I think for eve-teasing, right-thinking people (commons) have to get involved, if even to talk about it and convey that 'eve teasing' is not harmless fun (=cultural sensitization). Having women police definitely helps and we should have more women police, but I think it will difficult to police every trouble-spot in a given city 12 hours a day, 7 days a week. Police need help from the average citizens too (just like the BRF forum mods cannot police every thread and every post, they have a 'report' button and expect the posters to report offensive posts!)

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Re: Solutions to Making India a Safer Place

Postby SriKumar » 04 Jan 2013 07:38

Sanjay wrote:All of Sanjay Kaul's comments are correct.

While no fan of the UPA, I will ask (without detracting from the truth of Kaul's comments) the BJP and NDA to make the first move by denying tickets to every member of the party charged with a criminal offence. ......
India can change and will change but this is a cathartic moment for the Nation and if properly grasped, with or without the government, India can make a huge leap forward.
Agreed on all counts. Both parties have MPs (or atleast they had candidates) with pending rape charges. When asked about it on TV (Arnab's show?) one of them said 'well, they were voted in by the people'. And he probably forgot to add 'all are innocent until proven guilty'. So why would we expect such MPs to enact and vote a fast-track legislation into a law that might help incarcerate them at a later stage? Only the current public pressure might have any chance of effecting this change, as in, not giving tickets to people with rape charges. It is unbelievable that they cannot find an alternative person to represent their party.

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Re: Solutions to Making India a Safer Place

Postby krisna » 04 Jan 2013 08:42

viewtopic.php?p=1386565#p1386565
(E) Endemic mass lewdness, stalking, harassment, groping culture prevalent

This is a major reason for women to feel unsafe in India. Reason are as simple as it can be. population and crowds.
This is not a major factor in western world relatively. viewtopic.php?p=1385771#p1385771. good post by saravana.
will not eleborate on the western world-- employment and cars and less crowds for women to be groped etc. self explanatory.
How to solve it --
1) Improve economic conditions--very common by youngsters who are unemeployed. By reducing the free time to loiter it can be reduced enormously but not completely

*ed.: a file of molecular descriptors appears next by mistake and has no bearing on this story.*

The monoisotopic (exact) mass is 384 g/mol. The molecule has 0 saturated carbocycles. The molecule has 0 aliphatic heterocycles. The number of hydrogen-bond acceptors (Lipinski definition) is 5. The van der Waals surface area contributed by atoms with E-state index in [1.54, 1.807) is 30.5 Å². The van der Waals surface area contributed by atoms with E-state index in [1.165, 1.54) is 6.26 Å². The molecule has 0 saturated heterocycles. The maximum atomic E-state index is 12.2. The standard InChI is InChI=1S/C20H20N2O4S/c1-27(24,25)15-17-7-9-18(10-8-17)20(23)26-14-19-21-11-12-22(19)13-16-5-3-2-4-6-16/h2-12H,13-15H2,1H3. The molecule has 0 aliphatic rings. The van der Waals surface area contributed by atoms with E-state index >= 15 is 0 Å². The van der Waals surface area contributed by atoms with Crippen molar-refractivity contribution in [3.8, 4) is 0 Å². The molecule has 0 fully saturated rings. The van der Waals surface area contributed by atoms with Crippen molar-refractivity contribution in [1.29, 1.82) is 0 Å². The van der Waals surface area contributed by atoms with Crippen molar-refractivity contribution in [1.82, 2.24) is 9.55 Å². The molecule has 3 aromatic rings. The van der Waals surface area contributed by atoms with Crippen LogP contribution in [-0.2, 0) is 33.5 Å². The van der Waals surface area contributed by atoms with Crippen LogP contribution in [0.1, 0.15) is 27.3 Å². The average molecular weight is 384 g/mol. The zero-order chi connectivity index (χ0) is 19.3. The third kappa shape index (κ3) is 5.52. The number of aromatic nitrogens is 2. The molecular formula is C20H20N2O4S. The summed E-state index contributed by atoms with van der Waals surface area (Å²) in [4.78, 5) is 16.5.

. educational reforms so that many youngsters will have job oriented courses etc.by creating job opportunities -- This alone will reduce women crimes to a great extent. Younsters have abundant enthusiasm in their prime life if harnessed properly we can be a great nation or it will descent into chaos.
Western nations fear younsters and make sure their employment levels do not dip considerably as choas can result with uprooting of the system. All revolutions come from the youngsters. they are foot soldeirs for good or bad to happen.

2) On a whole Indian males do less rapes than western counterparts for all sophistry and arguments. Indian male is still respects women far better than western ones. Bollywood types take their skills from western coungterparts with suitable Indianisation. They are copycats in everything. Why leave this part out of so called sexual liberation.
This is will change with changing societal mores. Not too much concerned. Producers want profits, they do what sells to the mass market.

3) arranged marriages vs love marriages-- OMG-- never ends for some. love marriages came "accidentally" into western societies due to economic reasons mainly not due to some brilliant person or work or system over time. western countries have high rapes due to love marriages-- sexual liberation, mingling of sexes have contributed to this sad situation. It has gone far extreme. It is often said that there are less virgin girls after 18 years in west. That is every girl is raped ( per unicef definition). they have 2 or more relations with dissatiscation, beatings, fights, repeated rapes etc before they settle into a mature relation ship later. Over 1/3 and above have this issue. unicef documents that younger age of child marriage more violence in developing countries-- this is also the case with westren society. but the data is not clubbed with non white societies. Among other societies we dont have proper data related to middle east where it is sanctioned by mullahs. No news about china.
arranged marriages have their strenghts and weakness, Indians have continually devised innovative ways to make the best of it. Indians have a very old robust civilisation hence surviving still due to its systems changing with times. others have withered to father time.
Personal experience-- A co worker(pure khanite) recently had a boy. Just talking, she said it bettre to have a boy than a girl as I informed about our due arrival later. She matter of fact said " you dont know what it is to be a girl particluarly as a teenage one here". The same was told in different ways by at least 3 other people(all pure khanites). 2 of them said they would like the Indian style of searching for their children marriage- particluarly the arranged cum love marriage types which is becoming fashinable now in India. they want some sort of control over their children.
4) feminine liberalism has gone off to extreme in west - one of the many factors leading to high divorce rates and sexula promiscuity, high STDs, teenage pregnancy(rape) etc. in fact IIRC feminine liberalism has some of its genesis from Indian history of treatmet of women. This was U turned later in khanland. I believe this was stated by RM with examples.